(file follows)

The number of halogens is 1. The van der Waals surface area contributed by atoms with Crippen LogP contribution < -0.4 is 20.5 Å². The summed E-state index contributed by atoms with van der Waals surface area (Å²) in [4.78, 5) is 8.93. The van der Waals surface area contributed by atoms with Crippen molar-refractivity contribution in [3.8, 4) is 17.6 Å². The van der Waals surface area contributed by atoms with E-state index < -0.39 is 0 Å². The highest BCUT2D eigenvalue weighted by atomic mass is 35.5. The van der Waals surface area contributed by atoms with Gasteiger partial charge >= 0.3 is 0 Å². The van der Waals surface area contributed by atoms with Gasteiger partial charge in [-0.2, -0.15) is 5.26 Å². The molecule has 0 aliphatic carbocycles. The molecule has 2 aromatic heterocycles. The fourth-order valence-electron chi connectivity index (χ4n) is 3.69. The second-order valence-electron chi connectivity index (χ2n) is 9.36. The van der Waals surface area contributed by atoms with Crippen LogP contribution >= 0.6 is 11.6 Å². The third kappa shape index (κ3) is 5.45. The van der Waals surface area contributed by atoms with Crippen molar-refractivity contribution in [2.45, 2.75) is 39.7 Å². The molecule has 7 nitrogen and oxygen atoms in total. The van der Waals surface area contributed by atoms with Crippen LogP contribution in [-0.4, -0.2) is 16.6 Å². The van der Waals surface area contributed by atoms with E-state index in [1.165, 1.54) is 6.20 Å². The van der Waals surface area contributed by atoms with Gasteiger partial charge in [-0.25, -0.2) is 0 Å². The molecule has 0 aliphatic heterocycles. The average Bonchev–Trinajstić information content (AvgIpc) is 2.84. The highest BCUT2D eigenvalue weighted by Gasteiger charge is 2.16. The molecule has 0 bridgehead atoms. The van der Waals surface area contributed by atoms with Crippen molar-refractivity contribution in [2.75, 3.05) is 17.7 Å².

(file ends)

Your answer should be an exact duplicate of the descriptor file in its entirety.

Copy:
The number of halogens is 1. The van der Waals surface area contributed by atoms with Crippen LogP contribution < -0.4 is 20.5 Å². The summed E-state index contributed by atoms with van der Waals surface area (Å²) in [4.78, 5) is 8.93. The van der Waals surface area contributed by atoms with Crippen molar-refractivity contribution in [3.8, 4) is 17.6 Å². The van der Waals surface area contributed by atoms with E-state index < -0.39 is 0 Å². The highest BCUT2D eigenvalue weighted by atomic mass is 35.5. The van der Waals surface area contributed by atoms with Gasteiger partial charge >= 0.3 is 0 Å². The van der Waals surface area contributed by atoms with Gasteiger partial charge in [-0.2, -0.15) is 5.26 Å². The molecule has 0 aliphatic carbocycles. The molecule has 2 aromatic heterocycles. The fourth-order valence-electron chi connectivity index (χ4n) is 3.69. The second-order valence-electron chi connectivity index (χ2n) is 9.36. The van der Waals surface area contributed by atoms with Crippen LogP contribution >= 0.6 is 11.6 Å². The third kappa shape index (κ3) is 5.45. The van der Waals surface area contributed by atoms with Crippen molar-refractivity contribution in [2.45, 2.75) is 39.7 Å². The molecule has 7 nitrogen and oxygen atoms in total. The van der Waals surface area contributed by atoms with Crippen LogP contribution in [-0.4, -0.2) is 16.6 Å². The van der Waals surface area contributed by atoms with E-state index in [1.165, 1.54) is 6.20 Å². The van der Waals surface area contributed by atoms with Gasteiger partial charge in [-0.25, -0.2) is 0 Å². The molecule has 0 aliphatic heterocycles. The average Bonchev–Trinajstić information content (AvgIpc) is 2.84. The highest BCUT2D eigenvalue weighted by Gasteiger charge is 2.16. The molecule has 0 bridgehead atoms. The van der Waals surface area contributed by atoms with Crippen molar-refractivity contribution in [2.75, 3.05) is 17.7 Å².